Presentation on theme: "Christian A. Gull G. Adam M. Munul P. Mike S.. The ghost, “gidim”, - created at the time of death Left the body and descended to the netherworld, “Irkalla”"— Presentation transcript:
The ghost, “gidim”, - created at the time of death Left the body and descended to the netherworld, “Irkalla” The ghost retained the personality of the deceased Believed that life in the underworld could be made more tolerable if the surviving relatives made regular offerings If the relatives failed to make offerings, the ghost could become restless and visit sickness and misfortune on them. Ghosts of people without children to make these offerings would suffer more Diseases were often blamed on ghosts People who died in fire or whose body lies in the desert would have no ghost at all
Believe in the sense of the continued existence of the soul and spirit after death Ghosts were able to cause harm to the living Possibility of second death
Ghosts - beings who while tied to earth, no longer live on the material plane Some Christian denominations teach that ghosts are beings who linger in an interim state before continuing their journey to heaven Jews and Christians are taught that it is sinful to attempt to conjure or control spirits in accordance
Some ghosts are actually said to be demons in disguise Attempts to contact the dead may lead to unwanted contact with a demon or an unclean spirit Appearances of orbs of light - a common paranormal phenomenon attributed to ghosts
Ghosts appeared in Homer's Odyssey and Iliad described as: vanishing a vapor Sometimes would appear as they had been at the time of death, complete with the wounds that killed them Had little interaction with the world of the living. Called upon to provide advice or prophecy Were not feared by humans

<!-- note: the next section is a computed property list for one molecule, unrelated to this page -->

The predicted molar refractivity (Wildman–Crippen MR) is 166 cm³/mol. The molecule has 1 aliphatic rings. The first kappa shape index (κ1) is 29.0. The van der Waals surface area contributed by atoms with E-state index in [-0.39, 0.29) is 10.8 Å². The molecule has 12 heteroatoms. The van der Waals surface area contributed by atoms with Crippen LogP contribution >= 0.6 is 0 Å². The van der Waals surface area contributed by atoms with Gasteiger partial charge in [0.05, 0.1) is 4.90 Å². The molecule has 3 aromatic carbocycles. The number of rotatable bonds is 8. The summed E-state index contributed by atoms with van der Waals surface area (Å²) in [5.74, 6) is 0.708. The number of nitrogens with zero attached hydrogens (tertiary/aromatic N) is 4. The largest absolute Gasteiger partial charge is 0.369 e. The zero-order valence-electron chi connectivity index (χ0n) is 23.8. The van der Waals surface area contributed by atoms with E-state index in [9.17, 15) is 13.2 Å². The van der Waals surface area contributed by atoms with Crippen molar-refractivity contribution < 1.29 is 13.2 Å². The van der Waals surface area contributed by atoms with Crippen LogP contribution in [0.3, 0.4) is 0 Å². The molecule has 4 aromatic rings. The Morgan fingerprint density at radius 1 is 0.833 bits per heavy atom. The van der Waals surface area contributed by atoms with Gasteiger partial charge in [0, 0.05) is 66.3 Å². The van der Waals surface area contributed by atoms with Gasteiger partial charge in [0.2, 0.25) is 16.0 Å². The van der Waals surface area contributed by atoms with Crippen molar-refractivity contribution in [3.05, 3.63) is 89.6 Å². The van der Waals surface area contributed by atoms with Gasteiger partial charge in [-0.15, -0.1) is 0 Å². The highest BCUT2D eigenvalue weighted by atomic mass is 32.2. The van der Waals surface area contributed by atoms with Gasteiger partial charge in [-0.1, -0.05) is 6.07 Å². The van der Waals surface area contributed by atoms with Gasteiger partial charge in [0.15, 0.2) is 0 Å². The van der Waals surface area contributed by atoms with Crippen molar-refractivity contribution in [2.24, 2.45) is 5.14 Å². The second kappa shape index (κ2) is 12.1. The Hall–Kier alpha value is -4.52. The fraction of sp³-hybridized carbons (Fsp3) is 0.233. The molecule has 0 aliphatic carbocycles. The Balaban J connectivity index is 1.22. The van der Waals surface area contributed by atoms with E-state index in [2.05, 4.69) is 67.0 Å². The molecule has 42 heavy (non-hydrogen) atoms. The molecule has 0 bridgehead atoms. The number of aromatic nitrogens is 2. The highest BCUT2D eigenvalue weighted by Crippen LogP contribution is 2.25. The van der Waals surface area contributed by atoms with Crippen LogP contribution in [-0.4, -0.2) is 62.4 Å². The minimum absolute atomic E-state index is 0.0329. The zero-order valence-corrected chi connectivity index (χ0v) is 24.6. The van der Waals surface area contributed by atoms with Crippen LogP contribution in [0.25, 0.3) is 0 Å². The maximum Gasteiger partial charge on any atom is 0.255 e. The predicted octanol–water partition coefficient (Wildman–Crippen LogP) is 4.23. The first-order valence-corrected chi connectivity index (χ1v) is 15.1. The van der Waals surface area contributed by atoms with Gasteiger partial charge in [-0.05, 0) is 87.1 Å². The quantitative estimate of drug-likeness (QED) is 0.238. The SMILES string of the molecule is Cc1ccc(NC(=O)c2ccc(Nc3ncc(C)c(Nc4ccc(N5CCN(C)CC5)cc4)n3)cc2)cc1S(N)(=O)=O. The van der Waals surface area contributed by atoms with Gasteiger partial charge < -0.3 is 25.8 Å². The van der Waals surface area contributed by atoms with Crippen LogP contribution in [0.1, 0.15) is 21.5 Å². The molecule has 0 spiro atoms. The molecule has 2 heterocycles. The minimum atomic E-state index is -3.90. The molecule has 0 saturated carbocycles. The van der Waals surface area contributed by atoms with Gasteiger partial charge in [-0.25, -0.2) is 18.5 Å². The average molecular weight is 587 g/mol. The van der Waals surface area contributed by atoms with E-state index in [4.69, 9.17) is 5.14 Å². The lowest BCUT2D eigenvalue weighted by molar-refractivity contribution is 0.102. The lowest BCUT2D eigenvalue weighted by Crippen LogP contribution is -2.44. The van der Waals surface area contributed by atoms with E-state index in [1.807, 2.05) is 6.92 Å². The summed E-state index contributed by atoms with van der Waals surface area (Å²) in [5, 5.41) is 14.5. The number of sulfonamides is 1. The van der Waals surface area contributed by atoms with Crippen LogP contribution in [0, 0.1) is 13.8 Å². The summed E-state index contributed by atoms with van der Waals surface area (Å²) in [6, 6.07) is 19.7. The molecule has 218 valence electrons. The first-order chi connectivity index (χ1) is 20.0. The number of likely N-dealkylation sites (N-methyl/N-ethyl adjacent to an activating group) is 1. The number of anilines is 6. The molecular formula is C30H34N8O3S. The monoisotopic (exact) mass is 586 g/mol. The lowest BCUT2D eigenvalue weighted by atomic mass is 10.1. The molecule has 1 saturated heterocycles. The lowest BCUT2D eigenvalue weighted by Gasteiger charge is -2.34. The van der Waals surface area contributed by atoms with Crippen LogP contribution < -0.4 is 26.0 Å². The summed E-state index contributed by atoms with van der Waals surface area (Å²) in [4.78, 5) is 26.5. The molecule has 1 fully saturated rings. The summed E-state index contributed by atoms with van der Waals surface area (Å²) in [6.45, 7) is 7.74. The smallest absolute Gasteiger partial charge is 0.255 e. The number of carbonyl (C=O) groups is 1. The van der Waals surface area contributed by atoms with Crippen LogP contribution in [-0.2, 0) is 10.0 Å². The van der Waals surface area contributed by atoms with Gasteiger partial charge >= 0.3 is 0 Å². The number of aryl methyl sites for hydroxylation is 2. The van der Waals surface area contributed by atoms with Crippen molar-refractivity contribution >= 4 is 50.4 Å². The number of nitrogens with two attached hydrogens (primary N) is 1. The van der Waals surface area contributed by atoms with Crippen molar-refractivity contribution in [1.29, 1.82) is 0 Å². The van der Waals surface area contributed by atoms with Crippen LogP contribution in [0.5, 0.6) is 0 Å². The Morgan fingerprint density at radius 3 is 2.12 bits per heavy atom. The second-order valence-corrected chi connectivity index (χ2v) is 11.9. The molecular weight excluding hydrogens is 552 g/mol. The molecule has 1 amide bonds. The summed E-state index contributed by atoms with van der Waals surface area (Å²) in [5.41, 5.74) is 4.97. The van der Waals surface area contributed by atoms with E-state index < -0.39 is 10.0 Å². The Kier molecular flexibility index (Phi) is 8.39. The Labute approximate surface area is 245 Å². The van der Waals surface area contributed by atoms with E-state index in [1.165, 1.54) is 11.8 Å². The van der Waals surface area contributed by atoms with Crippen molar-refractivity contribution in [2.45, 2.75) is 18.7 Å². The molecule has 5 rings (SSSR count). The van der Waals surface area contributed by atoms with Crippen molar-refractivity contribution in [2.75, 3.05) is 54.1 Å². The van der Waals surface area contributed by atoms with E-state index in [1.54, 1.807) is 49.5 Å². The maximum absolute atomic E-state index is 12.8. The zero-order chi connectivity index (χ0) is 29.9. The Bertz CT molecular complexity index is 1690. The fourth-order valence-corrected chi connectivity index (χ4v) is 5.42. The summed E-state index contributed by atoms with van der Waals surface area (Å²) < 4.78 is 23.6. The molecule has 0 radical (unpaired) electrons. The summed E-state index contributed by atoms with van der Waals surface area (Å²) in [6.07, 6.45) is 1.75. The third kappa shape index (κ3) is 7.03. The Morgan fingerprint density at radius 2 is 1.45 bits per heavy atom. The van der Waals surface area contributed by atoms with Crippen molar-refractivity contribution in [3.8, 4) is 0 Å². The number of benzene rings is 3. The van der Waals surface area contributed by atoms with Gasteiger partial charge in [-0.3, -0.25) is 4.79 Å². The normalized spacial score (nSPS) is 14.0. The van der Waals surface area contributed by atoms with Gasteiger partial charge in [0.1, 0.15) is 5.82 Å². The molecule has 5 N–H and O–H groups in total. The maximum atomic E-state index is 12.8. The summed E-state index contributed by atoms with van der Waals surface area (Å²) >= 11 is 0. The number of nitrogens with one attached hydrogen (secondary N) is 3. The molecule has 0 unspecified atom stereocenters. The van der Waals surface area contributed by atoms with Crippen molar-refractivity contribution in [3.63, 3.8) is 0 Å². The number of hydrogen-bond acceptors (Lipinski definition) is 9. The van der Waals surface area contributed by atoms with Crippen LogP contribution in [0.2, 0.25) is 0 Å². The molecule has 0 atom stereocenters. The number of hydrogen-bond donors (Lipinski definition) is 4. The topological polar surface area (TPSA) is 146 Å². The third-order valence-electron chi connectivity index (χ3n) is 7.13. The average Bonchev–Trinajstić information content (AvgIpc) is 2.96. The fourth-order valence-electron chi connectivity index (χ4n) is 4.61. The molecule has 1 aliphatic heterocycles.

Described as: haunting frightening creatures Worked for: Good or Evil Believed to hover near the resting place of the corpse, and cemeteries were places the living avoided. The dead were to be ritually mourned through public ceremony, sacrifice and libations, or they might return to haunt their families.
Ghosts appeared for revenge Scratched curses on pieces of lead or pottery Placed the curse on graves
Plutarch, in the 1st century AD, described the haunting of the baths at Chaeronea by the ghost of a murdered man. The ghost’s loud and frightful groans caused the people of the town to seal up the doors of the building
Described the haunting of a house in Athens by a ghost bound in chains. Hauntings ceased when the ghost's shackled skeleton was unearthed, and given a proper reburial.
Two categories of ghosts: Souls Demons Most ghosts were souls assigned to Purgatory
The English Renaissance first began in the yards of the Inn’s. The ultimate end to the English Renaissance theater was in 1642. Due to lack of education in the time period, the Belief in ghosts was pretty common. Ghosts made appearances in several popular plays such as Macbeth, and Hamlet.
In the time of William Shakespeare there was a strong belief in the existence of the supernatural. Thus, the supernatural is a recurring aspect in many of Shakespeare’s plays.
Shakespeare's Macbeth: Floating dagger, witches, and prophetic apparitions. Banquo’s ghost provides insight into Macbeth’s character. Shakespeare’s Hamlet: King Hamlet’s Ghost. The Ghost is the propelling force that moves the story along.
Plot summary Ghost’s First Appearance. Prince Hamlet meets the Ghost.
A Real Ghost or An Evil Spirit ? Ghost’s Appearance. Growth of Hamlet’s character.
“Something is rotten in the state of Denmark” - Marcellus (Act I.5, Line 90) “I find thee apt, and duller shouldst thou be than the fat weed That roots itself in ease on Lethe wharf, Wouldst thou not stir in this. Now, Hamlet, hear. ‘Tis given out that, sleeping in my orachard, A serpent stung me. So the whole ear of Denmark is by a forged process of my death Rankly abused. But know, thou noble youth, The serpent that did sting thy father’s life Now wears his crown.” - Ghost (Act I.5, Line 32 – 40)